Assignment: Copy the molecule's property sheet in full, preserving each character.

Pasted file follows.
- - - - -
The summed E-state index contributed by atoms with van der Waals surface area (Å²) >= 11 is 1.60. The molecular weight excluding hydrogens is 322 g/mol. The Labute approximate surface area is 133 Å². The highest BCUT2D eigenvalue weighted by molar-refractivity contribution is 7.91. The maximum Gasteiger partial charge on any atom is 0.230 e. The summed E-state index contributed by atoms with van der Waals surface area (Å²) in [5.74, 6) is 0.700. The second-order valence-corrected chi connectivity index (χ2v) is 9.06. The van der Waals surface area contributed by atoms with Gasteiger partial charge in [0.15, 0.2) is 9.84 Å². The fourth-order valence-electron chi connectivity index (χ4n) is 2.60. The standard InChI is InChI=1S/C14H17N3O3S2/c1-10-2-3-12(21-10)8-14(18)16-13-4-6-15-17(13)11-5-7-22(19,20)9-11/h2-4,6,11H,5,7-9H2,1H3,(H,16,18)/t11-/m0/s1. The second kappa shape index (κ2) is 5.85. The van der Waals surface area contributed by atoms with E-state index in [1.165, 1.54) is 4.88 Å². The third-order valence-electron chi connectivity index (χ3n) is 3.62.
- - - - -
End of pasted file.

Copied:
The summed E-state index contributed by atoms with van der Waals surface area (Å²) >= 11 is 1.60. The molecular weight excluding hydrogens is 322 g/mol. The Labute approximate surface area is 133 Å². The highest BCUT2D eigenvalue weighted by molar-refractivity contribution is 7.91. The maximum Gasteiger partial charge on any atom is 0.230 e. The summed E-state index contributed by atoms with van der Waals surface area (Å²) in [5.74, 6) is 0.700. The second-order valence-corrected chi connectivity index (χ2v) is 9.06. The van der Waals surface area contributed by atoms with Gasteiger partial charge in [0.15, 0.2) is 9.84 Å². The fourth-order valence-electron chi connectivity index (χ4n) is 2.60. The standard InChI is InChI=1S/C14H17N3O3S2/c1-10-2-3-12(21-10)8-14(18)16-13-4-6-15-17(13)11-5-7-22(19,20)9-11/h2-4,6,11H,5,7-9H2,1H3,(H,16,18)/t11-/m0/s1. The second kappa shape index (κ2) is 5.85. The van der Waals surface area contributed by atoms with E-state index in [1.165, 1.54) is 4.88 Å². The third-order valence-electron chi connectivity index (χ3n) is 3.62.